Tuberculosis treatment needed.

The colours of two of the battalions of the Otago Regiment are conveyed under escort to First...
The colours of two of the battalions of the Otago Regiment are conveyed under escort to First Church on June 5, 1920. — Otago Witness, 15.6.1920. COPIES OF PICTURE AVAILABLE FROM ODT FRONT OFFICE, LOWER STUART ST, OR WWW.OTAGOIMAGES.CO.NZ
One of the saddest aspects of the aftermath of war consists in the evidence which surrounds us of the dreary struggle of many returned soldiers to regain physical health and well-being. Unfortunately a considerable proportion of these men are sufferers from tubercular disease, the prospects of whose recovery may be uncertain, while the process of their rehabilitation must in any case be more or less prolonged. Even if the number of these tubercular cases be not very considerable they constitute a serious problem with which it is the duty of the government to deal as efficiently and withal as sympathetically as possible. Mr Massey (the Prime Minister) has given the Returned Soldiers Association assurance of the intention of the Government to do its duty in this matter of returned soldiers affected by tubercular disease and we hope that the existence of admitted difficulties in the handling of these cases will serve only as a stimulus to departmental activity to find a means to achieve success in their treatment.

Colour ceremony at First Church

A ceremony absolutely unique in the history of Dunedin was performed yesterday afternoon when the colours of two of the Otago battalions presented by his Majesty the King in recognition of conspicuous services on the battlefields of France were consecrated and deposited in First Church. A number of ex officers of the Otago Regiment NZEF and a very large number of townspeople gathered in the church to witness the arrival of the soldiers with the colours, and to take part in the service. Lieutenant-colonel A.B Charters, CMG, DSO, handed the colours of the 1st Battalion of the Otago Regiment to the Rev. Graham Balfour, minister of First Church, in memory of the men who had fallen and for safekeeping until such time as they might be required; and Lieutenant-colonel D. Colquhoun, DSO, handed over the colours of the Third Battalion for the same purpose. Mr Balfour accepted them on these conditions and placed them in positions where they could be seen by the whole congregation.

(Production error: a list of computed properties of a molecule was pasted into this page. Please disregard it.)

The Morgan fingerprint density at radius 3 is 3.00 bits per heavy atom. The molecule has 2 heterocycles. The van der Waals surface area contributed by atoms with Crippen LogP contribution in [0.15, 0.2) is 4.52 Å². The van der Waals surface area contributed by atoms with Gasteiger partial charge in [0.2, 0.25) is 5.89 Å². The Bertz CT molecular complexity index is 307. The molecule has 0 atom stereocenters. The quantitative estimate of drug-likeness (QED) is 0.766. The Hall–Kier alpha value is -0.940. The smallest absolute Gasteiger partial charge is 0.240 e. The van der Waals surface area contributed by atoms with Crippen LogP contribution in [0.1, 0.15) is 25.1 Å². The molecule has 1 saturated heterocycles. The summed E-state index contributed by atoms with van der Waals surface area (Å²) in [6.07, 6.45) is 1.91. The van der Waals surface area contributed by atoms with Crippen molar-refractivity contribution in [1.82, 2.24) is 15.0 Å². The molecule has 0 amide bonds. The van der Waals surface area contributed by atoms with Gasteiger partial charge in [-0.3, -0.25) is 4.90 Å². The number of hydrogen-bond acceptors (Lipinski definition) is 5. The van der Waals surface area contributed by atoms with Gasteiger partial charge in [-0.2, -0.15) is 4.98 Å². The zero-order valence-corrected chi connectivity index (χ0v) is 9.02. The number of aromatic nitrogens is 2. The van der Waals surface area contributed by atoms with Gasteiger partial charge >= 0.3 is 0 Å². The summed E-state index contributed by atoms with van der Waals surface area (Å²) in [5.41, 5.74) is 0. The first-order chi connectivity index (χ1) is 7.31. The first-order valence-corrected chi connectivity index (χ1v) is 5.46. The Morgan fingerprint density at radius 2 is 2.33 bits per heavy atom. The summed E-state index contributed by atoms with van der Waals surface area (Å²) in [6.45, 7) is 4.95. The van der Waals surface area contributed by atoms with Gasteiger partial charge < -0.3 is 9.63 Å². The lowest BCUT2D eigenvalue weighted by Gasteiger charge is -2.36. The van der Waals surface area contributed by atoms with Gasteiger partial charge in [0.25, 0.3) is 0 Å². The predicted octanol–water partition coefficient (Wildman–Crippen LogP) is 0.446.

Expansion of rugby advocated

London: Writing in The Sporting Life of the International Rugby Football Board, Mr John Hughes says that followers of rugby will probably be surprised to know that, despite its high-sounding title, the board is international only in name. None of the dominion unions are represented on it, nor is France, though the board has been in existence for 30 years. It is a British board and not an international one, England, Scotland, Wales and Ireland alone being represented. The policy of isolation is all of a piece with the history of the parent body and is (in Mr Hughes’s opinion) obviously prejudicial to the interests of the only game of football that is played all over the world — “a real empire game if ever there was one. The sooner New Zealand, Australia, South Africa and France are represented on the board the better.” While Mr Hughes is far from suggesting that the international board as now constituted would raise any objection to the representative scope of the board being widened in the direction indicated, he thinks it is nearly time that the rugby union authorities in this country came forward with some such suggestions and did not leave it to be made by outsiders.

ODT, 6.6.1920.


There are the Colours.

On the battlefield, the Otago/ Southlands fought alongside the Canterburys.